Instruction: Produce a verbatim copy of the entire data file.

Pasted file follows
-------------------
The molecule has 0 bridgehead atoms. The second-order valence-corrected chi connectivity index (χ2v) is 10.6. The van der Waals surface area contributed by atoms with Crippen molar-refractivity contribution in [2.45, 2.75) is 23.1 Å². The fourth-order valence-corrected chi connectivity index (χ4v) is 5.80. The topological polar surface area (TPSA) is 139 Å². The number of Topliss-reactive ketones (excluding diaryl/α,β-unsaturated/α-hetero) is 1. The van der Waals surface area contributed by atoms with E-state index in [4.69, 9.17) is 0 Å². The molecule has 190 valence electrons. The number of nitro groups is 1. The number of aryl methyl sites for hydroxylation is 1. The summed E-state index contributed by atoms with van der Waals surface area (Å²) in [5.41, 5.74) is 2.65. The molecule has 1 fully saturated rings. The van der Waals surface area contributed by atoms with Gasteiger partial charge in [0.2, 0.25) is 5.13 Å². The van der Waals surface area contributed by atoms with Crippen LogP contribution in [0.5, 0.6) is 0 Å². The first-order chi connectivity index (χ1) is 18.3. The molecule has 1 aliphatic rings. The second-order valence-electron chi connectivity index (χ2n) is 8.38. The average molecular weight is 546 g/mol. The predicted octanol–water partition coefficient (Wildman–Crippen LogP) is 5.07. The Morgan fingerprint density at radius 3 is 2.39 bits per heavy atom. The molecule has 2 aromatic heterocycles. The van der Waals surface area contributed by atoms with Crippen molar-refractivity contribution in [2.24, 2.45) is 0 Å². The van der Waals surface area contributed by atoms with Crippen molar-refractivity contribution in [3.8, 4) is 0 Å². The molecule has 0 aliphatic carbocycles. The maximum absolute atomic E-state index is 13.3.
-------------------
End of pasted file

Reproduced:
The molecule has 0 bridgehead atoms. The second-order valence-corrected chi connectivity index (χ2v) is 10.6. The van der Waals surface area contributed by atoms with Crippen molar-refractivity contribution in [2.45, 2.75) is 23.1 Å². The fourth-order valence-corrected chi connectivity index (χ4v) is 5.80. The topological polar surface area (TPSA) is 139 Å². The number of Topliss-reactive ketones (excluding diaryl/α,β-unsaturated/α-hetero) is 1. The van der Waals surface area contributed by atoms with E-state index in [4.69, 9.17) is 0 Å². The molecule has 190 valence electrons. The number of nitro groups is 1. The number of aryl methyl sites for hydroxylation is 1. The summed E-state index contributed by atoms with van der Waals surface area (Å²) in [5.41, 5.74) is 2.65. The molecule has 1 fully saturated rings. The van der Waals surface area contributed by atoms with Gasteiger partial charge in [0.2, 0.25) is 5.13 Å². The van der Waals surface area contributed by atoms with Crippen LogP contribution in [0.5, 0.6) is 0 Å². The first-order chi connectivity index (χ1) is 18.3. The molecule has 1 aliphatic rings. The second-order valence-electron chi connectivity index (χ2n) is 8.38. The average molecular weight is 546 g/mol. The predicted octanol–water partition coefficient (Wildman–Crippen LogP) is 5.07. The Morgan fingerprint density at radius 3 is 2.39 bits per heavy atom. The molecule has 2 aromatic heterocycles. The van der Waals surface area contributed by atoms with Crippen molar-refractivity contribution in [2.24, 2.45) is 0 Å². The van der Waals surface area contributed by atoms with Crippen molar-refractivity contribution in [3.8, 4) is 0 Å². The molecule has 0 aliphatic carbocycles. The maximum absolute atomic E-state index is 13.3.